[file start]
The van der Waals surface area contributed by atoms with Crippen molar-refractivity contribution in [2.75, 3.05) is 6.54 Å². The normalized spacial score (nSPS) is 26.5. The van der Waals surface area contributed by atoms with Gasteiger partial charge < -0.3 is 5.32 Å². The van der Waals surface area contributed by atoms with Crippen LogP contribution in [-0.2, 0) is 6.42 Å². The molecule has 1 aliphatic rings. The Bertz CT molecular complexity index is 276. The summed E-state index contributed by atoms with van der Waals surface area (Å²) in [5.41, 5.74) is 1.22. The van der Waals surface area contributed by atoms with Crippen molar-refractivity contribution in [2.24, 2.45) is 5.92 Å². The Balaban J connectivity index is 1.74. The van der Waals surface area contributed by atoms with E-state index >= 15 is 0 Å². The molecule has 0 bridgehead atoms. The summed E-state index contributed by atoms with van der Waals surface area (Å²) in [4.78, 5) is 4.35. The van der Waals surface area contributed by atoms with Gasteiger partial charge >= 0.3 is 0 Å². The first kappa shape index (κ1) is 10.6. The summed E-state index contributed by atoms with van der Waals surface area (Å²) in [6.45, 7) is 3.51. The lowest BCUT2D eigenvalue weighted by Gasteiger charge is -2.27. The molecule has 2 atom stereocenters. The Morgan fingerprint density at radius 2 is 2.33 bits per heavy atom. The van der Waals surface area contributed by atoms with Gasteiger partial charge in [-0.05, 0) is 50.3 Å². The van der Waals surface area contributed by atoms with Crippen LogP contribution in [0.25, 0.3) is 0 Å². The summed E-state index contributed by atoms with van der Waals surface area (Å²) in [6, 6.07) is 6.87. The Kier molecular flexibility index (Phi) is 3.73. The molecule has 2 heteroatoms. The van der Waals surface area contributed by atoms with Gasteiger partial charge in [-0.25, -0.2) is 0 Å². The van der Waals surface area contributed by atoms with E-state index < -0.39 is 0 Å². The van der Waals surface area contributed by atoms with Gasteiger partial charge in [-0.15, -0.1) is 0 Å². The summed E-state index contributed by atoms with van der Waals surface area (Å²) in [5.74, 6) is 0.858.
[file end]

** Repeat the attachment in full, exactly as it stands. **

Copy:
The van der Waals surface area contributed by atoms with Crippen molar-refractivity contribution in [2.75, 3.05) is 6.54 Å². The normalized spacial score (nSPS) is 26.5. The van der Waals surface area contributed by atoms with Gasteiger partial charge < -0.3 is 5.32 Å². The van der Waals surface area contributed by atoms with Crippen LogP contribution in [-0.2, 0) is 6.42 Å². The molecule has 1 aliphatic rings. The Bertz CT molecular complexity index is 276. The summed E-state index contributed by atoms with van der Waals surface area (Å²) in [5.41, 5.74) is 1.22. The van der Waals surface area contributed by atoms with Crippen molar-refractivity contribution in [2.24, 2.45) is 5.92 Å². The Balaban J connectivity index is 1.74. The van der Waals surface area contributed by atoms with E-state index >= 15 is 0 Å². The molecule has 0 bridgehead atoms. The summed E-state index contributed by atoms with van der Waals surface area (Å²) in [4.78, 5) is 4.35. The van der Waals surface area contributed by atoms with Gasteiger partial charge >= 0.3 is 0 Å². The first kappa shape index (κ1) is 10.6. The summed E-state index contributed by atoms with van der Waals surface area (Å²) in [6.45, 7) is 3.51. The lowest BCUT2D eigenvalue weighted by Gasteiger charge is -2.27. The molecule has 2 atom stereocenters. The Morgan fingerprint density at radius 2 is 2.33 bits per heavy atom. The van der Waals surface area contributed by atoms with Gasteiger partial charge in [-0.05, 0) is 50.3 Å². The van der Waals surface area contributed by atoms with Crippen LogP contribution in [0.25, 0.3) is 0 Å². The summed E-state index contributed by atoms with van der Waals surface area (Å²) in [6, 6.07) is 6.87. The Kier molecular flexibility index (Phi) is 3.73. The molecule has 2 heteroatoms. The van der Waals surface area contributed by atoms with Gasteiger partial charge in [-0.25, -0.2) is 0 Å². The van der Waals surface area contributed by atoms with E-state index < -0.39 is 0 Å². The van der Waals surface area contributed by atoms with Gasteiger partial charge in [-0.15, -0.1) is 0 Å². The summed E-state index contributed by atoms with van der Waals surface area (Å²) in [5.74, 6) is 0.858.